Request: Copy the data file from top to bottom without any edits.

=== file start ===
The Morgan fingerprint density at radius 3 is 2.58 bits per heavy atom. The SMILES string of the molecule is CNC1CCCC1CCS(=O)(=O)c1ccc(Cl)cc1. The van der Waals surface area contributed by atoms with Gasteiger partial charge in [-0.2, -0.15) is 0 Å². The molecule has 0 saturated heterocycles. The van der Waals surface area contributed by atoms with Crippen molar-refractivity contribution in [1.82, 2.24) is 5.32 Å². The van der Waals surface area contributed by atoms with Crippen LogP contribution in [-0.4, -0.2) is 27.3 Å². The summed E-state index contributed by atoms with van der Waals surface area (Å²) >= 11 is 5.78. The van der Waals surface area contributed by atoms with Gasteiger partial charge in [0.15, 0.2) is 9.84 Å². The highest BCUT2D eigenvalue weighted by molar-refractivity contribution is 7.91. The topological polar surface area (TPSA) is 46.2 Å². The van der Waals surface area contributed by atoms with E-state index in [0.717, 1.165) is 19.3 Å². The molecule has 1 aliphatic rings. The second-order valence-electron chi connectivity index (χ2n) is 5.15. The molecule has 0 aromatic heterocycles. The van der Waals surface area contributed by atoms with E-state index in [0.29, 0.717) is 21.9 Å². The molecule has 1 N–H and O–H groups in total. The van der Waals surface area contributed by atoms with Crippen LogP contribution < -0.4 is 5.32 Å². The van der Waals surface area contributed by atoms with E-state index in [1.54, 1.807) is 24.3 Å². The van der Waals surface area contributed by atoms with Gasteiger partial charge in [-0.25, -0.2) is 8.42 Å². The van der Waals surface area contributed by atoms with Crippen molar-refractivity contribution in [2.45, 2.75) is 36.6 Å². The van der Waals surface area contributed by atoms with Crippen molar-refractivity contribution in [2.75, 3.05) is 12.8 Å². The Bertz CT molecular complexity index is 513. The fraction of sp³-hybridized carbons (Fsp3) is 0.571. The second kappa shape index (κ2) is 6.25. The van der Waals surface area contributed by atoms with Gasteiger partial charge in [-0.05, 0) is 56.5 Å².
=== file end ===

The Morgan fingerprint density at radius 3 is 2.58 bits per heavy atom. The SMILES string of the molecule is CNC1CCCC1CCS(=O)(=O)c1ccc(Cl)cc1. The van der Waals surface area contributed by atoms with Gasteiger partial charge in [-0.2, -0.15) is 0 Å². The molecule has 0 saturated heterocycles. The van der Waals surface area contributed by atoms with Crippen molar-refractivity contribution in [1.82, 2.24) is 5.32 Å². The van der Waals surface area contributed by atoms with Crippen LogP contribution in [-0.4, -0.2) is 27.3 Å². The summed E-state index contributed by atoms with van der Waals surface area (Å²) >= 11 is 5.78. The van der Waals surface area contributed by atoms with Gasteiger partial charge in [0.15, 0.2) is 9.84 Å². The highest BCUT2D eigenvalue weighted by molar-refractivity contribution is 7.91. The topological polar surface area (TPSA) is 46.2 Å². The van der Waals surface area contributed by atoms with E-state index in [0.717, 1.165) is 19.3 Å². The molecule has 1 aliphatic rings. The second-order valence-electron chi connectivity index (χ2n) is 5.15. The molecule has 0 aromatic heterocycles. The van der Waals surface area contributed by atoms with E-state index in [0.29, 0.717) is 21.9 Å². The molecule has 1 N–H and O–H groups in total. The van der Waals surface area contributed by atoms with Crippen LogP contribution < -0.4 is 5.32 Å². The van der Waals surface area contributed by atoms with E-state index in [1.54, 1.807) is 24.3 Å². The van der Waals surface area contributed by atoms with Gasteiger partial charge in [-0.25, -0.2) is 8.42 Å². The van der Waals surface area contributed by atoms with Crippen molar-refractivity contribution in [2.45, 2.75) is 36.6 Å². The van der Waals surface area contributed by atoms with Crippen molar-refractivity contribution in [2.75, 3.05) is 12.8 Å². The Bertz CT molecular complexity index is 513. The fraction of sp³-hybridized carbons (Fsp3) is 0.571. The second kappa shape index (κ2) is 6.25. The van der Waals surface area contributed by atoms with Gasteiger partial charge in [-0.05, 0) is 56.5 Å².